How soon can sex resume after delivering a baby?

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Any woman will tell you after just having delivered a baby the size of a football, the last thing on her mind is sex. She’s tired, sore and still bleeding from the delivery.  Even if she’s in the mood, her body needs to fully recover and heal to prevent any tears or infections occurring.

How long is the wait?

Depending on whether a woman delivers vaginally or has stitches from a C-section, a perineal tear or an episiotomy, it most likely will be at least 4- 6 weeks after childbirth before having sex.  This area of the body went through major trauma and time is necessary for the cervix to close, postpartum bleeding to stop and any tears or lacerations to heal.

During the healing phase after delivery, it is important not to introduce anything into the vagina including tampons or douching as that can bring in bacteria and cause an infection. Also the flow of lochia, a sign that the lining is healing, can last from 3 to 8 weeks.  The flow of lochia will be bright red for a few days right after childbirth and will lighten up as the weeks go by.  The lighter it becomes signals that healing is near completion.  Once a woman has gone for her 6 weeks checkup after delivery and the doctor gives her the green light for sex to resume, then she can safely do so.

Another factor to consider is if she is mentally ready to resume having sex.  Some women are ready but others may be feeling the effects of fatigue, stress, postpartum blues, and fear of pain during intercourse and may need some extra time before engaging in intimate relations.

Will there be pain?                                    

Pain is a possibility as hormonal changes can leave the vagina dry and tender. If there are any perineal tears or if an episiotomy was performed, there may be some pain the first few times of intercourse.  Try taking an over-the-counter pain reliever, relax in a warm bath and empty the bladder before bedtime to reduce any discomfort.  If pain continues to persist during intercourse, a woman will need to make a consultation with her physician.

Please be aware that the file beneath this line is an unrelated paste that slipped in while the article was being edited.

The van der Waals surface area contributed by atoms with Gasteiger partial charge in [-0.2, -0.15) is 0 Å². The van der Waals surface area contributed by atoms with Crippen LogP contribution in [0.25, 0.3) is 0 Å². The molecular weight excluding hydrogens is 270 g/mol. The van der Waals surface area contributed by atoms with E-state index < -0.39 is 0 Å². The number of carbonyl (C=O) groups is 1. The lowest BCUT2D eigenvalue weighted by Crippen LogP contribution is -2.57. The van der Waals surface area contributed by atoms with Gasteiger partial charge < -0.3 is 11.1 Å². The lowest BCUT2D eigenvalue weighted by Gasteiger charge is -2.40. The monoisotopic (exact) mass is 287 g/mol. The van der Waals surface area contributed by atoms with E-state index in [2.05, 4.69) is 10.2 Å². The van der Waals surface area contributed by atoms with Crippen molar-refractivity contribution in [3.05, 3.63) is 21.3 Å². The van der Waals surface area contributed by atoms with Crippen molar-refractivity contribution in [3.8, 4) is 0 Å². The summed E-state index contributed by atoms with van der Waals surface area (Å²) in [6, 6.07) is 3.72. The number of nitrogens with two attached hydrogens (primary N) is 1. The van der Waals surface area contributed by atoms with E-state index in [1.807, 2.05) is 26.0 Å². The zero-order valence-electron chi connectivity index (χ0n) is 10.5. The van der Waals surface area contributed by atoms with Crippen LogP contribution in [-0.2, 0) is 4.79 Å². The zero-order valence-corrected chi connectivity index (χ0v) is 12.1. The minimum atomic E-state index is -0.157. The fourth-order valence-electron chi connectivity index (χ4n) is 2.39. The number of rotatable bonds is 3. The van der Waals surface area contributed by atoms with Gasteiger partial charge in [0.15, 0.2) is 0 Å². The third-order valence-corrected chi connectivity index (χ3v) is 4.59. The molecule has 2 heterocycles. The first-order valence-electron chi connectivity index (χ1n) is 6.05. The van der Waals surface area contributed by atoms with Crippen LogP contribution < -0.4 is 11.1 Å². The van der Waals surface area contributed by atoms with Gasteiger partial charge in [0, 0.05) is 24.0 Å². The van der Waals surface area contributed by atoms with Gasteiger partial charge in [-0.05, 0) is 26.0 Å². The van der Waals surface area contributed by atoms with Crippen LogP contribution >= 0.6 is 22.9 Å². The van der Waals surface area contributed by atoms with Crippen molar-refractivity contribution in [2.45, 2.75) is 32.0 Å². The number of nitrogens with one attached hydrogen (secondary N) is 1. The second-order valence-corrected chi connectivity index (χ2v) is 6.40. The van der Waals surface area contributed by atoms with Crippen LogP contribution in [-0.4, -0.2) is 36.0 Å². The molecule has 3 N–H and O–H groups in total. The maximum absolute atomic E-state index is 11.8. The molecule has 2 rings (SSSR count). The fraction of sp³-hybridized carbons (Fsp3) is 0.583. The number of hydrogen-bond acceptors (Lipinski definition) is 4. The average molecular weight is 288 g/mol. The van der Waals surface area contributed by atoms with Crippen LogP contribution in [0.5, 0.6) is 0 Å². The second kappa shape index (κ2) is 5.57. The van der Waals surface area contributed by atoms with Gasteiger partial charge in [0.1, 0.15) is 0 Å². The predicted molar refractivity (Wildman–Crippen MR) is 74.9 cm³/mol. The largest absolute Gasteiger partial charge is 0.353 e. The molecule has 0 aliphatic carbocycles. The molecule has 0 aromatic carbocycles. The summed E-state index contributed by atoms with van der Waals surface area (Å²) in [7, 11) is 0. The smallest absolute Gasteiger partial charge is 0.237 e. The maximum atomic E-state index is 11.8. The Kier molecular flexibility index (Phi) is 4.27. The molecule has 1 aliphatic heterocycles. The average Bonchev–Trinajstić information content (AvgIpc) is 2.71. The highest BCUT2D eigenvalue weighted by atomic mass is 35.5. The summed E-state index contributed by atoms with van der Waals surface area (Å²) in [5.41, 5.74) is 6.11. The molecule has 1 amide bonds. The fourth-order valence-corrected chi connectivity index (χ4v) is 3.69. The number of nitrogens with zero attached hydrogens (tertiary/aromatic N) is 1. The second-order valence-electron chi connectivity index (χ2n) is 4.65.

The first few times having sex after delivery, take it slow and easy.  Start with cuddling, kissing, or giving a massage to ease into the act of lovemaking.  If vaginal dryness is an issue, use a lubricating cream or gel.  Experimenting with different positions can help by discovering what relieves pressure and what doesn’t on sensitive areas.

Vaginal changes

Many women may notice decreased muscle tone in the vagina after childbirth.  This is not unusual and is normal for the vagina to be larger than what it was before.  How fast the vagina returns to its original size depends on genetics, size of the baby delivered, and how many babies the woman has had before.

The pronounced enlargement of the vagina after delivery is caused by the relaxation of the pelvic floor musculature.  With each successive pregnancy, these muscles will lose their tone.  But there is a secret weapon women can use to prevent this from happening – Kegel exercises.  Kegels are very effective in toning up pelvic floor muscles and for helping to prevent any issues with incontinence in the future.  This very simple method of tightening muscles within the pelvic floor can be done anywhere without anyone knowing they are being done.  All a woman needs to do is tighten the pelvic muscles as if she is stopping her stream of urine.  In fact, Kegels can be done during urination to practice what it feels like.  Start by contracting the muscles for a few seconds at a time and then relaxing between contractions.  The more Kegels a woman does, the quicker her pelvic floor muscles and vagina will be back in shape. 

Choosing birth control after childbirth

To prevent any unintended pregnancy having a reliable method of birth control is necessary.  A woman should discuss this with her doctor to decide what contraception is best for her and her partner.  There are many birth control options to choose from including barrier methods, hormonal contraception, and implanted devices.